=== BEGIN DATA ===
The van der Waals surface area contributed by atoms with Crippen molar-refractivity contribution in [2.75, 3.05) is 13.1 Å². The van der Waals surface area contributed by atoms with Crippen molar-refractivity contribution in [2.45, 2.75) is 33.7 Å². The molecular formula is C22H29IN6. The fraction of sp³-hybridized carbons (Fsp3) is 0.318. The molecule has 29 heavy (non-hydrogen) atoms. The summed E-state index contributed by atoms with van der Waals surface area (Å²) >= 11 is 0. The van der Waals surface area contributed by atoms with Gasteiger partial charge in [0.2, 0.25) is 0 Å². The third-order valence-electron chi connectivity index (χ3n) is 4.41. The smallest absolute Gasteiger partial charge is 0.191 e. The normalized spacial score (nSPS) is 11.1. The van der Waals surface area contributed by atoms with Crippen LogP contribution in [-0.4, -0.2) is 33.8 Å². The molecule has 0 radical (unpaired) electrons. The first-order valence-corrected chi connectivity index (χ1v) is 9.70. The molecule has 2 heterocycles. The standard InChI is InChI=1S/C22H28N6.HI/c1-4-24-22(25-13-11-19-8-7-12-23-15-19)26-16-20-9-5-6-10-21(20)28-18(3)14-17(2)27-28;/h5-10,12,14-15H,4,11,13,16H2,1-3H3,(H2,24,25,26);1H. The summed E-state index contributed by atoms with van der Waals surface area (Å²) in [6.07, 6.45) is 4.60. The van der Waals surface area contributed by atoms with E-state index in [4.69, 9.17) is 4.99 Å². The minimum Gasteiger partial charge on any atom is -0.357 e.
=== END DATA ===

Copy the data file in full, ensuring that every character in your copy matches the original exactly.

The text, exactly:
The van der Waals surface area contributed by atoms with Crippen molar-refractivity contribution in [2.75, 3.05) is 13.1 Å². The van der Waals surface area contributed by atoms with Crippen molar-refractivity contribution in [2.45, 2.75) is 33.7 Å². The molecular formula is C22H29IN6. The fraction of sp³-hybridized carbons (Fsp3) is 0.318. The molecule has 29 heavy (non-hydrogen) atoms. The summed E-state index contributed by atoms with van der Waals surface area (Å²) >= 11 is 0. The van der Waals surface area contributed by atoms with Gasteiger partial charge in [0.2, 0.25) is 0 Å². The third-order valence-electron chi connectivity index (χ3n) is 4.41. The smallest absolute Gasteiger partial charge is 0.191 e. The normalized spacial score (nSPS) is 11.1. The van der Waals surface area contributed by atoms with Crippen LogP contribution in [-0.4, -0.2) is 33.8 Å². The molecule has 0 radical (unpaired) electrons. The first-order valence-corrected chi connectivity index (χ1v) is 9.70. The molecule has 2 heterocycles. The standard InChI is InChI=1S/C22H28N6.HI/c1-4-24-22(25-13-11-19-8-7-12-23-15-19)26-16-20-9-5-6-10-21(20)28-18(3)14-17(2)27-28;/h5-10,12,14-15H,4,11,13,16H2,1-3H3,(H2,24,25,26);1H. The summed E-state index contributed by atoms with van der Waals surface area (Å²) in [6.07, 6.45) is 4.60. The van der Waals surface area contributed by atoms with E-state index in [4.69, 9.17) is 4.99 Å². The minimum Gasteiger partial charge on any atom is -0.357 e.